Scared Straight episode goes terribly wrong when kid nearly gets raped.

Scared Straight! is a 1978 documentary directed by Arnold Shapiro. Narrated by Peter Falk, the subject of the documentary is a group of juvenile delinquents and their three-hour session with actual convicts. Filmed at Rahway State Prison, a group of inmates known as the “lifers” berate, scream at, and terrify the young offenders in an attempt to “scare them straight” (hence the film’s title), so that those teenagers will avoid prison life.

The documentary aired on television in the late 1970s, uncensored; it marked the first time that the profane words “fuck” and “shit” were broadcast on many networks. Some broadcasters (an example being CFQC, a CTV Network affiliate in Canada) added locally produced segments in which experts discussed both the content of the documentary, and the rationale behind airing it uncensored.

The cast includes a drug dealer and counterfeit document manufacturer from Westchester County, New York (Mikie C), a gang member from Jersey City, New Jersey (Jerome Watts), an arsonist and bomb builder from Bridgeport, Connecticut (Jon Shipiro), the son of a Mafia informant (Carlo Gallo), and a 17-year-old chop shop parts dealer and car thief from The Bronx, New York (Jesus Rodriguez).

At film’s end, the teenagers say that they have decided that they don’t want to end up in jail. The film ends with a “roll call” of the teens, revealing that most were “scared straight”, though a few were said to have reoffended.

In April 1978, James Finckenauer, a professor of the Rutgers School of Criminal Justice, began a test of the Scared Straight program, using a control group, something that has not been done previously.[7] His study concluded that children who attended Rahway were more likely to commit crimes than those who did not.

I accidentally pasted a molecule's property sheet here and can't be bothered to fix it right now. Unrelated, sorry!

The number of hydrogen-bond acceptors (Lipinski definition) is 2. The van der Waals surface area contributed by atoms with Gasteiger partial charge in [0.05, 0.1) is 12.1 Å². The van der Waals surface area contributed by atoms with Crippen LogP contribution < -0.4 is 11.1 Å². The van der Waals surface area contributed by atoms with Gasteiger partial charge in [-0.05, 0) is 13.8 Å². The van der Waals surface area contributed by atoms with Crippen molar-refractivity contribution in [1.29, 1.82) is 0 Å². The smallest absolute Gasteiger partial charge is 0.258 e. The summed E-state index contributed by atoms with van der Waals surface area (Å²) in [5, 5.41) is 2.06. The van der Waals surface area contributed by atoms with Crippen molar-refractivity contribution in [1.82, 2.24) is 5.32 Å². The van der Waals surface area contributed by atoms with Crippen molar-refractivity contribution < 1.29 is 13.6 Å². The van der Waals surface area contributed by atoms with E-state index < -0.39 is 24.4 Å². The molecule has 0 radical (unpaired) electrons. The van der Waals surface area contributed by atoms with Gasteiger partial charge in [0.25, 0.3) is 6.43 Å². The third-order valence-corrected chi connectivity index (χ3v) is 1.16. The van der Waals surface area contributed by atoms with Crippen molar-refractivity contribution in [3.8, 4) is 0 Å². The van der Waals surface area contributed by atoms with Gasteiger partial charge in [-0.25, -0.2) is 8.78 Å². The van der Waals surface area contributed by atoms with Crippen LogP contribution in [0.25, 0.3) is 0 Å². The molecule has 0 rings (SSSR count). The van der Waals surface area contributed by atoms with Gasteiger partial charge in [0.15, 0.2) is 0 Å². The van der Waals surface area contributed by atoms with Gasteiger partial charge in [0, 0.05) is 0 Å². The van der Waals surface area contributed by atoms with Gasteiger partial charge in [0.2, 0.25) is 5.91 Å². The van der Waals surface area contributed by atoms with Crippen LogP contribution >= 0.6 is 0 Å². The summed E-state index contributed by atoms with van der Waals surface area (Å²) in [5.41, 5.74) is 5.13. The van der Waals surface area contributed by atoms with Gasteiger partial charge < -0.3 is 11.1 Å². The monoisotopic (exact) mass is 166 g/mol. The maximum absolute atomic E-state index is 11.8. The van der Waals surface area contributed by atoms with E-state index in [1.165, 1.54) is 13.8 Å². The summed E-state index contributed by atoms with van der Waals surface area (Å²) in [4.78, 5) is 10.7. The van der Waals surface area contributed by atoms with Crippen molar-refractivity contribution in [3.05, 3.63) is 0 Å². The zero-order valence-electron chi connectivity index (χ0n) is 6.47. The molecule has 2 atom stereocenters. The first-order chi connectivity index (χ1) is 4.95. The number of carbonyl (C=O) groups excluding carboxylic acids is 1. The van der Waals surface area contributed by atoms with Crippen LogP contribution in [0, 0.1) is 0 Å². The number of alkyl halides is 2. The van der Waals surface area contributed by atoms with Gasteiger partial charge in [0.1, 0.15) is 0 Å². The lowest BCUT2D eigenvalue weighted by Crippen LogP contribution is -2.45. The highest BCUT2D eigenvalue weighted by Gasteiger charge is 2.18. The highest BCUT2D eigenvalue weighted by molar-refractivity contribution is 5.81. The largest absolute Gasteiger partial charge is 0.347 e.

A 2002 meta-analysis of the results of a number of scared straight and similar programs found that they actively increased crime rates, leading to higher re-offense rates than in control groups that did not receive the intervention.[9] In a more recent paper, the authors raise the question of why there seems to be a negative effect. They quote an evaluation from Oklahoma saying:

If one argued that a two hour visit cannot perform the miracle of deterring socially unacceptable behavior, it can also be argued that it was extremely simplistic to assert that a two hour visit can perform the miracle of causing socially unacceptable behavior.

Petrosino et al. then simply said that “Although there were many good post-hoc theories about why these programs had negative effects, the evaluations were not structured to provide the kind of mediating variables or ‘causal models’ necessary for an empirical response to this question in a systematic review.”

Two Justice Department officials have written an op-ed piece describing scared straight programs as “not only ineffective but is potentially harmful” to the kids involved. The op-ed appears in the edition of February 1, 2011 of the Baltimore Sun, written by OJJDP Acting Administrator Jeff Slowikowski and Laurie O. Robinson. They say that, “when it comes to our children”, policymakers and parents should “follow evidence, not anecdote”.

In 2004 the Washington State Institute for Public Policy estimated that each dollar spent on Scared Straight programs incurred costs of $203.51